Nine Days

Toni Jordan

Nine Days
Text Publishing Co
20 November 2013

Nine Days

Toni Jordan

One family. Nine momentous days. An unforgettable novel of love and folly and heartbreak.

It is 1939 and although Australia is about to go to war, it doesn’t quite realise yet that the situation is serious. Deep in the working-class Melbourne suburb of Richmond it is business-your own and everyone else’s-as usual. And young Kip Westaway, failed scholar and stablehand, is living the most important day of his life.

Kip’s momentous day is one of nine that will set the course for each member of the Westaway clan in the years that follow. Kip’s mother, his brother Francis and, eventually, Kip’s wife Annabel and their daughters and grandson: all find their own turning points, their triumphs and catastrophes, in days to come.

But at the heart of all their stories is Kip, and at the centre of Kip’s fifteen-year-old heart is his adored sister Connie. They hold the threads that will weave a family.

In Nine Days Toni Jordan has harnessed all the spiky wit, compassion and lust for life that drew readers in droves to Addition and Fall Girl. Ambitious in scope and structure, triumphantly realised, this is a novel about one family and every family. It is about dreams and fights and sacrifices. And finally, of course, it is-as it must be-about love.


Toni Jordan is well known for her bestselling debut, Addition, which introduced Grace Vandenberg, an obsessive-compulsive, ultra-witty antihero. She followed this with Fall Girl, another superbly comic book in its own right.

Now, in novel number three, Jordan has turned to the ‘serious side’, a move that her readers are sure to enjoy.

Nine Days follows the fortunes of one family, the Westaways, from 1939 until the present day. The family, and their inner-city life in Richmond, are introduced through the eyes of teenager Kip who works as a stable hand.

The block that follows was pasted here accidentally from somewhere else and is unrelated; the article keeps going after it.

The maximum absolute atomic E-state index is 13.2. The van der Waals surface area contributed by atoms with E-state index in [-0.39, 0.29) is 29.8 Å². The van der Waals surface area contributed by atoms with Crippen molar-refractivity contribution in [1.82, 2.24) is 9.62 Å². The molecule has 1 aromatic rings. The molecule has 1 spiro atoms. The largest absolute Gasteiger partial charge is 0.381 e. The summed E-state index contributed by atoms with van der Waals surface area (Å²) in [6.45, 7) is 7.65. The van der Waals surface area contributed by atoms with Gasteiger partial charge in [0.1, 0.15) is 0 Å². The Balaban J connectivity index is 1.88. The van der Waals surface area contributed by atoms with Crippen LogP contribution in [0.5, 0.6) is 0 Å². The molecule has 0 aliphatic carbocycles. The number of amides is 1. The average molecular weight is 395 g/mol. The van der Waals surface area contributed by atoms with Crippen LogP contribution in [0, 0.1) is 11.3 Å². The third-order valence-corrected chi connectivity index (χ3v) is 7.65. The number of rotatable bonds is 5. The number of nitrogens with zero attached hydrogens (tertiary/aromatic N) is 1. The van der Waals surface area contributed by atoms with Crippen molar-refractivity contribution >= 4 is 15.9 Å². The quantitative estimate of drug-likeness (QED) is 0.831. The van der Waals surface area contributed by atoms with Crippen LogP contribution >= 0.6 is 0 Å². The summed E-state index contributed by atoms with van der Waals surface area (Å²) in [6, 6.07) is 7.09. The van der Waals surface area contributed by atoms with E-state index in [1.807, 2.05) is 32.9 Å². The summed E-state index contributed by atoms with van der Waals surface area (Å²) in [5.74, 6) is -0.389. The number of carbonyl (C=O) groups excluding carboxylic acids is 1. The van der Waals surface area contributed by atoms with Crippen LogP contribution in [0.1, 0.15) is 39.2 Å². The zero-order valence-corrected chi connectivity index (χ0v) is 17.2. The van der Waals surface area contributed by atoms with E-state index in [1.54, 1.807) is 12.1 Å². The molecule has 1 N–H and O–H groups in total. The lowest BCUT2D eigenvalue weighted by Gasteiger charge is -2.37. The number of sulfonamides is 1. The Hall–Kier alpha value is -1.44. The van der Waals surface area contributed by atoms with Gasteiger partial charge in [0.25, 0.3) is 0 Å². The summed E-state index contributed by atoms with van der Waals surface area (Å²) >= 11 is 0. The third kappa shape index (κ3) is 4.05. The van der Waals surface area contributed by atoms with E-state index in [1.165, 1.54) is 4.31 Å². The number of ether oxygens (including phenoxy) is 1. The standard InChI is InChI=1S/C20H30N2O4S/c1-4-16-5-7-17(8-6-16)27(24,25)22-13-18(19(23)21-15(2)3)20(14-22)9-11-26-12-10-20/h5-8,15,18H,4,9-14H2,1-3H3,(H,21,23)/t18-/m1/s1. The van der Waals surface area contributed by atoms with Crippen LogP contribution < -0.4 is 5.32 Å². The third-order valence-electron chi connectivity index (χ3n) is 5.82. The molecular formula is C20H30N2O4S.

Lively and perceptive, Kip understands all too well that his family’s status changed forever when his drunken father died after falling from a tram. This, and the beginning of World War II, affects the family more than they could ever imagine.

Kip’s twin brother Francis learns life lessons; his sister Connie experiences first love and its aftermath; and, in a beautifully written chapter full of pathos, Mrs Westaway accounts for her devastating actions. In the next part of the novel, Kip’s daughters tell their own stories. We encounter Charlotte, a yoga teacher, on a day she can no longer contain a secret. We meet Stanzi, who is deeply unhappy with her life and using food to deal with her pain.

The structure of this book – encountering nine characters on pivotal days for each – means there is dramatic tension in every chapter. The rich characterisation and distinctive structure reminded me of Jennifer Egan’s Pulitzer-winning A Visit from the Goon Squad – one of my favourite reads. With a background of war, and an inner city Melbourne setting, this is a fine and memorable Australian novel.

Annie Condon is a writer and convenor of a Readings’ Contemporary Book Club.

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